Your browser doesn't support javascript.
Mostrar: 20 | 50 | 100
Resultados 1 - 1 de 1
Mais filtros

Base de dados
Intervalo de ano de publicação
Front Public Health ; 5: 60, 2017.
Artigo em Inglês | MEDLINE | ID: mdl-28405582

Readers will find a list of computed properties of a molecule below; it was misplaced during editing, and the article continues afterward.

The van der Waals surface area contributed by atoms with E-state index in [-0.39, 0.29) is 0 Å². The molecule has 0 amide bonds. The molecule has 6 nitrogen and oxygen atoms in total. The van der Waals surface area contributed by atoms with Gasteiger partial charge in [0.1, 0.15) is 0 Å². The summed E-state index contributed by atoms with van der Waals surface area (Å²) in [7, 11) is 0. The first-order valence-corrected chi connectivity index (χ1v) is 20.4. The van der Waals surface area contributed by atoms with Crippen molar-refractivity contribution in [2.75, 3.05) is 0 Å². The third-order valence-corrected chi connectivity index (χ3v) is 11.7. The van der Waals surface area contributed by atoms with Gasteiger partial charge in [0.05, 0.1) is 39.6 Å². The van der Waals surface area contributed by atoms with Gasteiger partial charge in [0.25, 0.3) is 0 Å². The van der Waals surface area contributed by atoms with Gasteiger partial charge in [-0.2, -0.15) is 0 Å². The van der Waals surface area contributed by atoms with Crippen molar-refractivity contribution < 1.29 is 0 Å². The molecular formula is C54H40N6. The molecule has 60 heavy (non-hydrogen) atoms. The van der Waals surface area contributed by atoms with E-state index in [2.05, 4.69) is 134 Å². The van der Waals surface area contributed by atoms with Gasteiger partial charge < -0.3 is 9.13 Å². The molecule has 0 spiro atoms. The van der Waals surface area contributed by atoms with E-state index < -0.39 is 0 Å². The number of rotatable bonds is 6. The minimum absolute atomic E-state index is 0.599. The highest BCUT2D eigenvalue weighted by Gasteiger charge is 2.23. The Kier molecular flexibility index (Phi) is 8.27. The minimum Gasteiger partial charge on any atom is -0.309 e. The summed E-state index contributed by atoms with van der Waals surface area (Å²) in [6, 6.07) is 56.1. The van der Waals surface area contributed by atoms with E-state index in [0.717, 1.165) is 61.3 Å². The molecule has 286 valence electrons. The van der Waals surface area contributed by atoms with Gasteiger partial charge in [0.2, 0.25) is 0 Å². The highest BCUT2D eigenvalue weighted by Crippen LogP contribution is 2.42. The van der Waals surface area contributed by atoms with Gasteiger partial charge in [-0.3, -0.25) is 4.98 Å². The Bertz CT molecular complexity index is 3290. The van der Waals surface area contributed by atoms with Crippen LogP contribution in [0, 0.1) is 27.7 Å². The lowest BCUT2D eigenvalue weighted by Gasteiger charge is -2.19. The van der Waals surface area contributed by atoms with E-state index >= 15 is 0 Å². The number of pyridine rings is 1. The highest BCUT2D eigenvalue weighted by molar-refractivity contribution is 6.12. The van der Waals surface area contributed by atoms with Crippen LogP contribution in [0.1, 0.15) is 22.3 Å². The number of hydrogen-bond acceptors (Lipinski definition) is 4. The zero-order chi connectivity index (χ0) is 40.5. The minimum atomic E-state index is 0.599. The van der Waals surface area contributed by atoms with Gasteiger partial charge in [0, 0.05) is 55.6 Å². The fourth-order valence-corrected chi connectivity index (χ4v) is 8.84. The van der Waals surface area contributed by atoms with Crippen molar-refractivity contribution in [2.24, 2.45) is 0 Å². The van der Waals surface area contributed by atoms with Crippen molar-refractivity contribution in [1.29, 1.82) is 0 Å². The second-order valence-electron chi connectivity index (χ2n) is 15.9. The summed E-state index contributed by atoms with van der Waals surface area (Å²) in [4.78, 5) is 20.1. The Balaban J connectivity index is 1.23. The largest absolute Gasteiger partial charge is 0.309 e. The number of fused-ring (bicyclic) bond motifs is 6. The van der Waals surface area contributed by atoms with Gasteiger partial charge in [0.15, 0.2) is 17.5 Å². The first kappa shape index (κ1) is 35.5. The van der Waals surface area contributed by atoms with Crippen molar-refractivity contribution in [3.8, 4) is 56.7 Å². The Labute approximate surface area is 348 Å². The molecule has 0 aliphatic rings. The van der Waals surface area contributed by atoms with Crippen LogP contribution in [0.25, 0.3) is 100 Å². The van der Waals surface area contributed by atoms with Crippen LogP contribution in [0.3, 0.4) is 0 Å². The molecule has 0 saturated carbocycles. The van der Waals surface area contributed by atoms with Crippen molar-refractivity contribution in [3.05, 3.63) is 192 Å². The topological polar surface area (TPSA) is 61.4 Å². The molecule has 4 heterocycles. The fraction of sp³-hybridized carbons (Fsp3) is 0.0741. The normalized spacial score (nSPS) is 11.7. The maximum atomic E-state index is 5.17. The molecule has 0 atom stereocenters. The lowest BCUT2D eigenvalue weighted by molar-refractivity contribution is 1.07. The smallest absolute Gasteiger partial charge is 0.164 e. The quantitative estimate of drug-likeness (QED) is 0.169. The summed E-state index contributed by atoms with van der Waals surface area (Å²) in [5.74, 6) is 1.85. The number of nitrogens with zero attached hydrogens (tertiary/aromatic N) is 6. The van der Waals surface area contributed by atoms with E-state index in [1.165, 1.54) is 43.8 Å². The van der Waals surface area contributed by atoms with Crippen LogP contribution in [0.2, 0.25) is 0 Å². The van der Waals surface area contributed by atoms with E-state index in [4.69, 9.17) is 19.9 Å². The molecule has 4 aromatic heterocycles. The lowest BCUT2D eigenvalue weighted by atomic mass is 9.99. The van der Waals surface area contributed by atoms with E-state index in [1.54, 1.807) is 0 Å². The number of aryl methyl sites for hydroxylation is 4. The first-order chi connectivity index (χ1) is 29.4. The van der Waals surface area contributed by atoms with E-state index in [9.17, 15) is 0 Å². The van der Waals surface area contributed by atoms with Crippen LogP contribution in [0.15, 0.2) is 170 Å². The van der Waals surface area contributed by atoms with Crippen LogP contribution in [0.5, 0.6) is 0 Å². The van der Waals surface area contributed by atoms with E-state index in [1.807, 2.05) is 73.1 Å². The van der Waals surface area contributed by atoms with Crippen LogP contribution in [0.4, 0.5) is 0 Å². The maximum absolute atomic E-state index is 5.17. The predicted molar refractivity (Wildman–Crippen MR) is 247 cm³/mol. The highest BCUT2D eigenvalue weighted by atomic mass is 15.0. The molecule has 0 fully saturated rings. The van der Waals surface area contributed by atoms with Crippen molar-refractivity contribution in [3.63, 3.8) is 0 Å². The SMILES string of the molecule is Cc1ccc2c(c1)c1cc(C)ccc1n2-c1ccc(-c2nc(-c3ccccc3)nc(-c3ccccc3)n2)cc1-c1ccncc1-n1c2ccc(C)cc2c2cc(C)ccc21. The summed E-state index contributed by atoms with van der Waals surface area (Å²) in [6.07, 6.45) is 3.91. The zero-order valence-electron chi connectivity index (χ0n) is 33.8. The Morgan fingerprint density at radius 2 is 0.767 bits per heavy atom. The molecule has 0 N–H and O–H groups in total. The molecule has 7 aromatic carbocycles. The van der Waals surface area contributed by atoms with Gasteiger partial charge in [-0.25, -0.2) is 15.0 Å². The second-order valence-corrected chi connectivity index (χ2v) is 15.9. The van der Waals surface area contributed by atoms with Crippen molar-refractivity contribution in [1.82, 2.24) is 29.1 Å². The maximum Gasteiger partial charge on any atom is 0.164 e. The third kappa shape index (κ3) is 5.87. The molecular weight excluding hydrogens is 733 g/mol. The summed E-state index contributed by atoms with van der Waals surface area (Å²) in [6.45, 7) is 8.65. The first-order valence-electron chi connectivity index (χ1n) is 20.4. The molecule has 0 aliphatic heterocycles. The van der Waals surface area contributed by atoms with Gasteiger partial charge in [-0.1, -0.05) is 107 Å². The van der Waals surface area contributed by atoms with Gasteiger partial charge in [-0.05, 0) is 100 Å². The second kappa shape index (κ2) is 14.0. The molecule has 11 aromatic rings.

Telehealth education has the potential to serve as an important, low-cost method of expanding healthcare worker education and support, especially in rural settings of low- and middle-income countries. We describe an innovative educational strategy to strengthen a long-term health professional capacity building partnership between Guatemalan and US-based partners. In this pilot evaluation, community health nurses in rural Guatemala received customized, interactive education via telehealth from faculty at the supporting US-based institution. Program evaluation of this 10 lecture series demonstrated high levels of satisfaction among learners and instructors as well as knowledge gain by learners. An average of 5.5 learners and 2 instructors attended the 10 lectures and completed surveys using a Likert scale to rate statements regarding lecture content, technology, and personal connection. Positive statements about lecture content and the applicability to daily work had 98% or greater agreement as did statements regarding ease of technology and convenience. The learners agreed with feeling connected to the instructors 100% of the time, while instructors had 86.4% agreement with connection related statements. Instructors, joining at their respective work locations, rated convenience statements at 100% agreement. This evaluation also demonstrated effectiveness with an average 10.7% increase in pre- to posttest knowledge scores by learners. As the global health community considers efficiency in time, money, and our environment, telehealth education is a critical method to consider and develop for health worker education. Our pilot program evaluation shows that telehealth may be an effective method of delivering education to frontline health workers in rural Guatemala. While larger studies are needed to quantify the duration and benefits of specific knowledge gains and to perform a cost-effectiveness analysis of the program, our initial pilot results are encouraging and show that a telehealth program between a US-based university and a rural community health program in a low- and middle-income country is both feasible and acceptable.